Wednesday, September 23, 2009

More Tales From the Intertubes

Okay, this is a true story, I swear to god.

Last Saturday -- a Jewish holiday, which is not germane, although I had just dined on a very nice brisket -- I was on the bus heading into NYC when a completely obscure album I hadn't thought about in ages popped into my head unbidden. I couldn't for the life of me remember the name of it or the band that made it. But I knew the album was on Sire, that it was released in the late 70s, that the band had played CBGBs, that the LP (never to my knowledge on CD) had a striking cover image, and that there was at least one song from it that absolutely slayed me -- or so I remembered; I hadn't heard it for decades.

Bottom line is it was driving me bonkers all day and then -- again, I swear to god -- I was web surfing on Sunday and suddenly there was the album cover and a link to a transfer from the original vinyl.

Ladies and gentlemen, from 1979, please enjoy Alda Reserve and their seductively melodic and suspiciously Television-esque should-have-been-a-New-Wave-hit "Dressing for Love."

Hey -- now that I've heard it again I'm pleased to discover that I still think it's a great song, although I also now recall that absolutely nobody agreed with me about it back in the day. Of Alda Reserve, I can find little or no info except that demented death dwarf and Springsteen leech Dave Marsh panned them in Rolling Stone and that the guy who wrote and sang the song was keyboardist Brad Ellis. Whatever happened to him subsequently has, so far at least, been lost to history.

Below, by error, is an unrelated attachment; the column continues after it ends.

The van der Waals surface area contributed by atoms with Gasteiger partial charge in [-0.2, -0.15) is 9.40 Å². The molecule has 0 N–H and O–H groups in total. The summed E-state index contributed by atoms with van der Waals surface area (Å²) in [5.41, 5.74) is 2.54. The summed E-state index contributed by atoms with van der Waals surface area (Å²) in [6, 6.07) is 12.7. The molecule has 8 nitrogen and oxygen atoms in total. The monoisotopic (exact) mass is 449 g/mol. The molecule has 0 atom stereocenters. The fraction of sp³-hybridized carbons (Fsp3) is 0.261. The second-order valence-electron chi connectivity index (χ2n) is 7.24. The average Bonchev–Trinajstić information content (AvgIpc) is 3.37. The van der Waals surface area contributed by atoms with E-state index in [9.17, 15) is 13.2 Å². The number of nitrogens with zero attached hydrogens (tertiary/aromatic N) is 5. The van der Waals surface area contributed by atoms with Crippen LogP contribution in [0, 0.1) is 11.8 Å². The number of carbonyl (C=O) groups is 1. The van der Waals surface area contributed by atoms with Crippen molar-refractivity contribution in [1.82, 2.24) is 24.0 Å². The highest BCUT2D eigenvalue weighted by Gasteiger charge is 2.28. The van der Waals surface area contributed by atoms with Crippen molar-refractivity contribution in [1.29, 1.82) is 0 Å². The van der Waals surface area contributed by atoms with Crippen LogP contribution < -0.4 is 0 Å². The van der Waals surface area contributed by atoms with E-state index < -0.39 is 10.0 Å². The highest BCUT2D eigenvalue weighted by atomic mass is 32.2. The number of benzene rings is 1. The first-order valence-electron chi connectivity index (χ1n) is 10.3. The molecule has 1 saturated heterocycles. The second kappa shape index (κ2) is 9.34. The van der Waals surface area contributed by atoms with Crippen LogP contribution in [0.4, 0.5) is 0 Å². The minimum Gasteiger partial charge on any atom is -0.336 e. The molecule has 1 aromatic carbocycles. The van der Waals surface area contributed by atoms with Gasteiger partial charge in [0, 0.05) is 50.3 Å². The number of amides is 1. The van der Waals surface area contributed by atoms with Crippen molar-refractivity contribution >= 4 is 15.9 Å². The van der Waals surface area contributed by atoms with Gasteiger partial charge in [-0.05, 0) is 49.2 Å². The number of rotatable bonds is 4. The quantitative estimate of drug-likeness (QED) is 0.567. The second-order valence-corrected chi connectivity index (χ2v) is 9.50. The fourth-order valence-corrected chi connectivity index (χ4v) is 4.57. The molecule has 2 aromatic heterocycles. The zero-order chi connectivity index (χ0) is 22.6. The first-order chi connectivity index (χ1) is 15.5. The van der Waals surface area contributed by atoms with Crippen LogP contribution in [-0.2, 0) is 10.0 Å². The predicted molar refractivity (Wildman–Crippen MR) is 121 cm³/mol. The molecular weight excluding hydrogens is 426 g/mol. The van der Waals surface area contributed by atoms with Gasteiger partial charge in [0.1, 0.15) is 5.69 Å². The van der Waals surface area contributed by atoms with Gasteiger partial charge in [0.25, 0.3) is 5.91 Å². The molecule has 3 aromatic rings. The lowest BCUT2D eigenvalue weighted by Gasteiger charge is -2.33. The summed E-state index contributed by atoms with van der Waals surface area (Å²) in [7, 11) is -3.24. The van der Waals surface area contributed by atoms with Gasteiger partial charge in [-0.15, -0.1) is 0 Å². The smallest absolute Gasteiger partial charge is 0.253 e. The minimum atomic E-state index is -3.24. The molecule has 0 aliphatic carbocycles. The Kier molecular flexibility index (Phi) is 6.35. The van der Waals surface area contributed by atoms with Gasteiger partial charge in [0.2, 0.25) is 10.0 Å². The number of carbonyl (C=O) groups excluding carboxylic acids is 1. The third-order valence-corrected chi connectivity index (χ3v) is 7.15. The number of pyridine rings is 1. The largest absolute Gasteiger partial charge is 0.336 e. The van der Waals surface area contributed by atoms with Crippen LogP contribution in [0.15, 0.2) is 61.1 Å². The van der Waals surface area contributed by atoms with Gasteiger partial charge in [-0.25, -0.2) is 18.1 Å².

Anyway, the rest of the album is almost equally strong; if you're interested, you can download it here.


Kid Charlemagne said...

Thanks, Steve!

I missed this one! Very cool!

geor3ge said...

Seems as though Trouser Press dismissed them as Roxy Music wannabes. Based just on that listen, I'd say the comparison is superficial. Good stuff!

steve simels said...

I don't hear them as Roxy at all...classic NYC rock band in a line from the Velvets, I think.

geor3ge said...

About the only similarity I hear is a Bryan Ferry-like timbre to Ellis' voice. A momentary lapse in the normally snarky-but-fair Trouser judgment.

Noam Sane said...

Hey, I drank a bottle of Alda Reserve just the other night. Now there's some MASH!

Alex said...

Hmmm... I can see why people might have been frustrated with this back in the day. It's catchy enough to stick in your head, but not somehow not as catchy as it wants to be. And it seems like it's always on the verge of going to some amazingly cool place... then it doesn't.

Loring Wirbel said...

I remember buying this album in 1979. Still own the original, still playable. I think these guys had their own sound, not derivative of Roxy or anyone. Virtually every song on the LP is listenable. Did it ever come out on CD?

maxschactman said...

A/R was managed by Marsall Chess and the first album was recorded by Ed Stasium.They recorded a second album that was superior to the first.But it was self produced and Seymour Stein would not release it.
Keep an eye on youtube - It's been restored and some of it will show up there later this year - 2011.
Brad Ellis stopped performing but never stopped writing.Believe it or not he may yet re-emerge.

Tony Shanahan went on to play bass for Patti Smith.

Guitarist Mark Edward Suall went on to play with The Revelons,Cruel Story of Youth,The Valentine Six and Andre Williams among others.

Matthew Patuto went into teaching and writing about percussion.

The second LP was titled MOON-JOON and will be released in full sometime in the next year.